Source: Adapted from Know Your Options: The Definitive Guide to Choosing The Best Medical Treatments, Reader
What is diverticulitis?
If your diet is heavy on highly refined processed foods and light in fruits, veggies, and whole grains, you’re missing a vital ingredient for a healthy colon: fibre. Without fibre—a natural stool softener—constipation is often the order of the day, causing pressure to build up inside your colon (large intestine). Over time, the colon walls weaken and a lot of little pouches, called diverticula, start bulging out like weak spots in an inner tube. This is called diverticulosis: It’s quite common.
Diverticulosis rarely causes problems. Most people don’t even know they have it unless it’s discovered during testing for another ailment. Diverticulosis can become serious, however, if food particles get trapped in the pouches and bacteria builds up. The resulting inflammation and infection is the basis of a condition called diverticulitis. Characterized by intense abdominal pain that’s hard to ignore, diverticulitis often comes on suddenly, producing a tenderness in your lower left abdomen. The infection may also give you fever, chills, vomiting, cramping, and constipation.
Who is at risk for diverticulitis?
Diverticulitis tends to be more aggressive and recur more often in younger people.
Treatment for diverticulitis
If caught early, a mild case of diverticulitis often clears up after two or three days of oral antibiotics, bed rest, a clear liquid diet to allow your colon to heal, and an analgesic for discomfort. If you have severe pain or a serious infection, your doctor will probably want to hospitalize you so medications and fluids can be delivered intravenously. About 20% of those who suffer repeated diverticulitis flare-ups will require surgery to recover from intestinal complications. If you have any of the following symptoms, you should get emergency medical treatment right away: bloody stools, a persistent high fever, inability to have a bowel movement, or severe abdominal pain or tenderness.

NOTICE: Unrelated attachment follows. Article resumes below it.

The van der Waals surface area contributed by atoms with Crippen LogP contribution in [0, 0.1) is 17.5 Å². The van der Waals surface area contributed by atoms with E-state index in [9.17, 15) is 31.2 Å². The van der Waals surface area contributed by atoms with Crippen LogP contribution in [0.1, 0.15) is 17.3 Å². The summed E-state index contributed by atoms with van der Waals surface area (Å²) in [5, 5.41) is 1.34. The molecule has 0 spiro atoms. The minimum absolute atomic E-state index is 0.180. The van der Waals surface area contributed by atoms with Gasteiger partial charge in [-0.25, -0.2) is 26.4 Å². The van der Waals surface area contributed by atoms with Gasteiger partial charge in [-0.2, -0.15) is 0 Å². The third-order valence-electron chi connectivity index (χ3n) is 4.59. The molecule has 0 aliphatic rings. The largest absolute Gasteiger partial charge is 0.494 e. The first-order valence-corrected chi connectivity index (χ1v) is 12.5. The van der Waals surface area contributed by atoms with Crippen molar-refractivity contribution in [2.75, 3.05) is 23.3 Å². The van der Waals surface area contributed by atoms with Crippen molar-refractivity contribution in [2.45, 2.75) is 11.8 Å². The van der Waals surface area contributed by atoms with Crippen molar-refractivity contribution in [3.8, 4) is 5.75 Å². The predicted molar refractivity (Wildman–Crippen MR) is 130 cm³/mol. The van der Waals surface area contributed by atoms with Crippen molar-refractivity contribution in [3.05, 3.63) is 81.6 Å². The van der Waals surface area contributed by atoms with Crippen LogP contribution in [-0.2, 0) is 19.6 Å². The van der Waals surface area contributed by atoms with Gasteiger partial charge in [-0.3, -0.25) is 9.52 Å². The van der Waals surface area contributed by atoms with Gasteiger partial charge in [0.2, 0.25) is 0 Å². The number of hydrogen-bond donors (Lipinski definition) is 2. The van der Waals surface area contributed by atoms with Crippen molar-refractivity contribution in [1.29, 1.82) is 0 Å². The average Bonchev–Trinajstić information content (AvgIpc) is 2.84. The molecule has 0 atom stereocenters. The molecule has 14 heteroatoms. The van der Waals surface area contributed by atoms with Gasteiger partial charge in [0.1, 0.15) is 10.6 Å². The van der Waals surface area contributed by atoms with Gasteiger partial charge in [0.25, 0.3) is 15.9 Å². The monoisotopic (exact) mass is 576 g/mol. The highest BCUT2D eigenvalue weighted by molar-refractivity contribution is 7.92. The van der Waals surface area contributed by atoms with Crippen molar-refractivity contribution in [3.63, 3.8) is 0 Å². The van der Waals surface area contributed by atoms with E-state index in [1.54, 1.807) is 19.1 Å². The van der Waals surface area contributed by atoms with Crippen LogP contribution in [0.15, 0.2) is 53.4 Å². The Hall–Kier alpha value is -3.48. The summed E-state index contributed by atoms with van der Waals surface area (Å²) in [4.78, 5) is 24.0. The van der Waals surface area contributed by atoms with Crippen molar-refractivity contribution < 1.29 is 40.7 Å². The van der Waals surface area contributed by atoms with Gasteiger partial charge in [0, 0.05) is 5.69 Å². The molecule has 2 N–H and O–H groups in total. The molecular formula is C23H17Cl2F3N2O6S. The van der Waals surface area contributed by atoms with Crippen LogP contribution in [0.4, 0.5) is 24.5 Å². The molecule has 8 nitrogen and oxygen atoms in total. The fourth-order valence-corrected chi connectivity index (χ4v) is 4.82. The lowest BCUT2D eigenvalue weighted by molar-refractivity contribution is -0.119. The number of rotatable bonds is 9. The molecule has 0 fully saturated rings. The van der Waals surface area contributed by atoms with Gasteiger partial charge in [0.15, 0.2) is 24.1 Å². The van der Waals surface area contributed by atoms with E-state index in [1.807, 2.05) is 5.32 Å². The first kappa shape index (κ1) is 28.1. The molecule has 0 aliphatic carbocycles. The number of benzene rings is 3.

Medications for diverticulitis
If your symptoms are mild, your doctor will probably prescribe two antibiotics: metronidazole (Flagyl) and a second broad-spectrum antibiotic, such as ciprofloxacin (Cipro) or amoxicillin/clavulanate (Augmentin). You’re likely to feel better in a few days, but stay on these drugs for the full course prescribed.
For diverticulitis pain, consult your doctor about taking an analgesic. If you have bleeding, avoid nonsteroidal anti-inflammatory drugs (NSAIDs), such as aspirin or ibuprofen: They can hinder blood clotting. It may be safest to take acetaminophen (Tylenol), but you may need something stronger, so ask your physician first.
If your symptoms are more severe, your doctor may hospitalize you to get intravenous antibiotics, pain relievers, and fluids. You may get intravenous nutrition, too, to give your inflamed colon a complete rest. For most people, this leads to a full recovery.
For a milder case of diverticulitis, once you have your medications in hand, the best thing you can do is climb into bed and rest until you’re feeling better. Watch your diet, too. Initially, you’ll need to stay on liquids and soft foods. In a few days, your doctor will probably start you on a low-fibre diet. After about a month, you’re likely to get the go-ahead to begin introducing high-fibre foods and start exercising. Your doctor will probably want you to drink plenty of water throughout your recovery.